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"THE ROAD TO EL DORADO"
(2000) (voices of Kevin Kline, Kenneth Branagh) (PG)

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QUICK TAKE:
Animated Action/Adventure: Two 16th century con artists pose as gods hoping to snare as much booty as possible from a legendary city of gold.
PLOT:
It's 1519 Spain and Tulio (voice of KEVIN KLINE) and Miguel (voice of KENNETH BRANAGH) are two petty con men who've just won a map to El Dorado, the legendary city of gold. Before they have much time for celebration, however, their gambling ruse is discovered and they inadvertently become stowaways on a ship in Spanish explorer Cortes' fleet that's bound for Cuba.

After a daring escape and much time at sea in a small longboat, the two con men, along with Cortes' intelligent steed, Altivo, wash up on a tropical island. Recognizing the environs from their map, the three set off looking for the hidden city, but instead encounter a native woman, Chel (voice of ROSIE PEREZ), and a small contingent of armed soldiers who were pursuing her.

Mistakenly believing Tulio and Miguel to be gods, the soldiers take the men to El Dorado where they meet the Chief (voice of EDWARD JAMES OLMOS), and his high priest, Tzekel-Kan (voice of ARMAND ASSANTE), who wishes to use their arrival as a means of overthrowing the Chief. Everyone but Chel believes the men to be true gods, and she becomes a partner of sorts in their plan to return to Spain with all of the gold that's been showered upon them.

As the men try to keep up their ruse over several days as the workers build them a ship to return to the "heavens," Tulio and Miguel must not only contend with their true identities being revealed as well as Tzekel-Kan's evil plans, but also the growing differences between them and the possibility of Cortes' arrival in their luscious jungle abode.

OUR TAKE: 6 out of 10
When animated shorts and features first hit the big screen decades ago, there were plenty of reasons for their existence, but two of the more prominent ones dealt with their target audience and the sheer practicality and expense of moviemaking long before the advent of computer-generated special effects.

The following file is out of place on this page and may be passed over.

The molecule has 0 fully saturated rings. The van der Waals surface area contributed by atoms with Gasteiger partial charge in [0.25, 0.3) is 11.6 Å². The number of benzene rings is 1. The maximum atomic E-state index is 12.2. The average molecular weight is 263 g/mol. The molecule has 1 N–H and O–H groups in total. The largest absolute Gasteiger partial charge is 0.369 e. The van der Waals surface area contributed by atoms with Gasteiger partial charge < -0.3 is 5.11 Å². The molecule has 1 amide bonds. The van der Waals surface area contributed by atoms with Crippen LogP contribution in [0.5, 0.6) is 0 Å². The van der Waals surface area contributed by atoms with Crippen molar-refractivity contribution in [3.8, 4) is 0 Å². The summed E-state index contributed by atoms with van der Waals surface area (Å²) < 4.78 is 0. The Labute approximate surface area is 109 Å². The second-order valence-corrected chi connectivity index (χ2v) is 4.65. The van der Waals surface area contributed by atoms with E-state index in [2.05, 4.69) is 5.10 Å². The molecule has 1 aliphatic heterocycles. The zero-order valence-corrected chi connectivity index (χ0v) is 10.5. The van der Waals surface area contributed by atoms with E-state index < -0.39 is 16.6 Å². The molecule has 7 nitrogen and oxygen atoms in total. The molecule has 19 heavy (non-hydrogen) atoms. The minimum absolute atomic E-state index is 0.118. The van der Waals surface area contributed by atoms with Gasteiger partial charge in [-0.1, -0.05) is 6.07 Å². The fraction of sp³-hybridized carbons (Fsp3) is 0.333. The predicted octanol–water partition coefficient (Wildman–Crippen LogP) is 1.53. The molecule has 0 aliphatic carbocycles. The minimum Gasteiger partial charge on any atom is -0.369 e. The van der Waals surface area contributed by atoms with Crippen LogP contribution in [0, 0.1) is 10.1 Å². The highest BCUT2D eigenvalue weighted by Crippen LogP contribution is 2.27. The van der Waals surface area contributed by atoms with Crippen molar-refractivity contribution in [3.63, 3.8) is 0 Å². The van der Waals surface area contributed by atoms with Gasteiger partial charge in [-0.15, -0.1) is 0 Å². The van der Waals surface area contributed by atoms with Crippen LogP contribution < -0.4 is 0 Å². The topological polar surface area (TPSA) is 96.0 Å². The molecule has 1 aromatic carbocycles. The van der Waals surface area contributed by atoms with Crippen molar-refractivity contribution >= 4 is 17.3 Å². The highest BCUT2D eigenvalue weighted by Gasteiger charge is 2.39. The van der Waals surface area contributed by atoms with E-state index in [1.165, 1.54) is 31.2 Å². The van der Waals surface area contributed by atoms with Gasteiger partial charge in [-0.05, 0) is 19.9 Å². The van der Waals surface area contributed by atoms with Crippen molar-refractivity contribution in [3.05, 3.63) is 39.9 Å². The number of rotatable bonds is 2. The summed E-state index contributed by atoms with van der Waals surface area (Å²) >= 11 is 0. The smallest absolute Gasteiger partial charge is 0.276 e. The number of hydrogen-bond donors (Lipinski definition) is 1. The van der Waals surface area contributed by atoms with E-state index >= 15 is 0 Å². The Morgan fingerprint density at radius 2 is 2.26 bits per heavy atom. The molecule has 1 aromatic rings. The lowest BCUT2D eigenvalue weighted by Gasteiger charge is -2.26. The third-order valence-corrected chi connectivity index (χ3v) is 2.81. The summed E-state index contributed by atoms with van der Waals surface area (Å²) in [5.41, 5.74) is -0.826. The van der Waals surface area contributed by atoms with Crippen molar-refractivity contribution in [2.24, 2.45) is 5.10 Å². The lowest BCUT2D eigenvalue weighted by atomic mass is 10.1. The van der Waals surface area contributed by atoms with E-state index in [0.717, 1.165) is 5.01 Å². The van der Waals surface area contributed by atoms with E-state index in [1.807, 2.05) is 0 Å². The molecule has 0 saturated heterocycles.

Obviously, such films, with their often bright color palettes and usual cast of traditional animals or otherwise fantastical characters, easily appealed to children and thus proved another way for the studios of the time to expand their audience. Animated features also provided filmmakers the possibility of creating movies that would otherwise be cost prohibitive - for special effects, set construction or location shooting - and often artistically unacceptable to adult audiences of the time. After all, one didn't - and still doesn't see too many films featuring talking animals.

With the seemingly endless possibilities available with today's special effects, however, that second reason is pretty much a moot point. Thus, and notwithstanding experimental work and the whole field of anime, the only notable reason to make such films is to entertain the youngsters. Those not aimed at that audience demographic face limited box office viability. While financial returns certainly aren't the only reason for making a film, it is the driving force behind the industry.

Of course, none of that's meant to imply that Dreamworks' second foray into the traditional animated world, the PG-rated "The Road to El Dorado," won't make a lot of money and/or entertain the little ones and some or many of their parents. Like their first effort, the similarly rated "The Prince of Egypt," this is a more "mature" work than most of what rival Disney pumps out nearly every year.

Yet, one has to wonder about the reasoning behind including enough material to bump the film up to a PG rating. In "Prince of Egypt," one could see why - what with all of the occasionally harsh Biblical incidents - but there's no reason that this film needed views of animated men's bare butts or the suggestion of some hanky panky between characters of the opposite sex.